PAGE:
The Odyssey Moral Values
The Odyssey by Homer uses Odysseus’ 10-year journey home from the Trojan War to illustrate some of the most important moral values of book. The moral values in the story include loyalty, compassion, self-control and perseverance. Each one has a tale or two associated with it.
Loyalty is an important moral value in The Odyssey because Odysseus is devoted to his family. He is determined to return home to his wife despite all of the obstacles in his way. Odysseus stayed seven years with the beautiful nymph Calypso on her island. She bribes him with immortality and happiness but he refuses her offer because he loves his wife and wants to go home to her. Penelope remains faithful and loyal to Odysseus despite temptations from the suitors in her house. She refuses the suitors’ proposal of marriage and does not have any affairs. The suitors do not leave Penelope in peace and, “every suitor swore to lie beside her” (Book 1) but “Spurn them she dare not” (Book 1) because she does not want to destroy her home and family. She constantly weeps for Odysseus and never gives up hope that he is still alive will return someday. Telemachus is another example of loyalty because he stands by his father against the suitors. Eurycleia, the old nurse, remains loyal to both Penelope and her Odysseus, who has been gone for 20 years. Eumaeus, the swineherd, and Philoetius, the cowherd, are both loyal to Odysseus. Eumaeus is most hospitable to Odysseus, when he is disguised as a beggar. Eumaeus speaks about the royal family in a respectful manner and hates the suitors. Compassion is moral value that Homer writes about in The Odyssey. Odysseus is a compassionate man despite his aggressive and violent behavior during the war and the fights he has against the monsters on his journey. He displays his soft side when Demodocus sings about the Trojan War. Odysseus remembers his comrades who died in the war and starts to cry: “Odysseus clutched at his long purple...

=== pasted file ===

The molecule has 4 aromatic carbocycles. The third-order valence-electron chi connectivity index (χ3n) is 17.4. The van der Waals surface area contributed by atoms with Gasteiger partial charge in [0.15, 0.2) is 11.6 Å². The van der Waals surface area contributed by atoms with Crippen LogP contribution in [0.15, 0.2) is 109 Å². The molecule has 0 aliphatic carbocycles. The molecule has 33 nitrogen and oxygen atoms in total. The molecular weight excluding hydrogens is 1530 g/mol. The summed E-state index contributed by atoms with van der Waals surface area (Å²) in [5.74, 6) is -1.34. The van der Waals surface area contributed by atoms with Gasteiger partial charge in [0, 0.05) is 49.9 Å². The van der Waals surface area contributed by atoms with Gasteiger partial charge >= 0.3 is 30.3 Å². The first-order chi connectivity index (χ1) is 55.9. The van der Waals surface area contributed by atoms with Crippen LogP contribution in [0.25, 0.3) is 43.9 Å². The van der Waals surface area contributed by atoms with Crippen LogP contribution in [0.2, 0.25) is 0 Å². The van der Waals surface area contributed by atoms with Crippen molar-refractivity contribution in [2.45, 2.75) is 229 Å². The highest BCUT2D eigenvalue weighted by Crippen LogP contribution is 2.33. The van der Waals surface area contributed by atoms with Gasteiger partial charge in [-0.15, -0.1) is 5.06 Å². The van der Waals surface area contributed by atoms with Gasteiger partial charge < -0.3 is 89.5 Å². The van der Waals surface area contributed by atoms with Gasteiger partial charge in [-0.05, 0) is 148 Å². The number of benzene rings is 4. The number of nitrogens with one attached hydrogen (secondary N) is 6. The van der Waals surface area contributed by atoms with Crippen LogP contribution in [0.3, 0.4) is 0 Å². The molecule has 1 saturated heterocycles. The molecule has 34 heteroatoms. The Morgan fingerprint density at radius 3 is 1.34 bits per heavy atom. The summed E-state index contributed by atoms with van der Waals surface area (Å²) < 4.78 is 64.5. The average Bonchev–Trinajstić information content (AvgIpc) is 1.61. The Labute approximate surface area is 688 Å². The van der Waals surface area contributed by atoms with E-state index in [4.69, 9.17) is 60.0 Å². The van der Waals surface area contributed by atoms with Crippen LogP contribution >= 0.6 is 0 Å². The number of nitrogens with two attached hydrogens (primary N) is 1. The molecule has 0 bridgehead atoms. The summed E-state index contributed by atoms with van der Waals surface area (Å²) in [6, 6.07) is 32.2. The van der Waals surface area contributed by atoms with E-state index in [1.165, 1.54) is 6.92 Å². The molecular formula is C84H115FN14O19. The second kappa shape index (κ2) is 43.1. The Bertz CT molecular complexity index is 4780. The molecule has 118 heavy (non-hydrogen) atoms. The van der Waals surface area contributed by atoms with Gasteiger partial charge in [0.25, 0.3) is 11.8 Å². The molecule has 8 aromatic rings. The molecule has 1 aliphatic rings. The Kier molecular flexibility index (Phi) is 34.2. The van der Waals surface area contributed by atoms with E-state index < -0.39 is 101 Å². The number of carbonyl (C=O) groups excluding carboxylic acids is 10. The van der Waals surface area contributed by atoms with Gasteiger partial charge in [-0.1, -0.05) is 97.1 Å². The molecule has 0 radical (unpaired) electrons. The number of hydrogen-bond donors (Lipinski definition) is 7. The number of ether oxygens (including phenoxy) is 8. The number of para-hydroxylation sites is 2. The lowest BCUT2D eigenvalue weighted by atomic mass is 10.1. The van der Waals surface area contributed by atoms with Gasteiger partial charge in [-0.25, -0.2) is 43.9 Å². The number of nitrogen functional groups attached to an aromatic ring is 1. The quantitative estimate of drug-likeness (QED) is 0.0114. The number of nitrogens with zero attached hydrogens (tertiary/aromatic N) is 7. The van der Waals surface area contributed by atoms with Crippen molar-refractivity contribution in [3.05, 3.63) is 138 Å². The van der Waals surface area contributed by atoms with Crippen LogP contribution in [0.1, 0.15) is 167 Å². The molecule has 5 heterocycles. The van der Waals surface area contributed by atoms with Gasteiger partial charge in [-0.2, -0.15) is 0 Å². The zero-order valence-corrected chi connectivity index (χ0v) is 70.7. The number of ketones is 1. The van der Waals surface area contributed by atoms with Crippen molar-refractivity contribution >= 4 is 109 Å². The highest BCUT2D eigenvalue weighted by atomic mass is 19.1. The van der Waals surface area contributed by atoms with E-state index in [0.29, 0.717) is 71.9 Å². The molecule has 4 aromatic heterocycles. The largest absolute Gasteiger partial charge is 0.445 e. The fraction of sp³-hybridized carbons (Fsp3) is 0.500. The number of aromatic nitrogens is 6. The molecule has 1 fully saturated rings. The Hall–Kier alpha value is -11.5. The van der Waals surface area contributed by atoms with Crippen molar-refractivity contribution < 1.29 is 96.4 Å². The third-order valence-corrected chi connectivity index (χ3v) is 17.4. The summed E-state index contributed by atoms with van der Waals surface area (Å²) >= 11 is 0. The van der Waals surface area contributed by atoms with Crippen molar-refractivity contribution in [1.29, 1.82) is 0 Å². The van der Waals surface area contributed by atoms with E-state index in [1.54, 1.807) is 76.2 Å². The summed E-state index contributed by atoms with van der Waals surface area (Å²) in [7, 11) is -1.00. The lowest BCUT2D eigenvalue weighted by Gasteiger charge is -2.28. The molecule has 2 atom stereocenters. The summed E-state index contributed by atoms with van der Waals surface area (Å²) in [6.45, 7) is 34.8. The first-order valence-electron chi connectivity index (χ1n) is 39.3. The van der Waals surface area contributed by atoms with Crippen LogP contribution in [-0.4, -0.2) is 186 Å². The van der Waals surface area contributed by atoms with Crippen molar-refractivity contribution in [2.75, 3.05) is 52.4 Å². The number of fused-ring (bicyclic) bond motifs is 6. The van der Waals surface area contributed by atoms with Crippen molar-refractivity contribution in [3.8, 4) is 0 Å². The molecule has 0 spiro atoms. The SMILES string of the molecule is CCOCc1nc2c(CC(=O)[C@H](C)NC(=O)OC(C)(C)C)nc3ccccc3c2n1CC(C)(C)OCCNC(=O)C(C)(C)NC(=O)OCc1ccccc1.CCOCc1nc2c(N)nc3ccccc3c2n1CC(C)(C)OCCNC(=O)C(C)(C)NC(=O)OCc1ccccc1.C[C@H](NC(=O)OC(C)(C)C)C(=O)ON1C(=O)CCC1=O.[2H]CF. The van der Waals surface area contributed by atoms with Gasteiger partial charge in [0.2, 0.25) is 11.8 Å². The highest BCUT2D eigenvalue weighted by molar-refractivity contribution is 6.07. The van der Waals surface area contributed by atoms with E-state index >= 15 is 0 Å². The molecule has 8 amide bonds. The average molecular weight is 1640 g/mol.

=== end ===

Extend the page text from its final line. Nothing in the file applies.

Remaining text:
Please join StudyMode to read the full document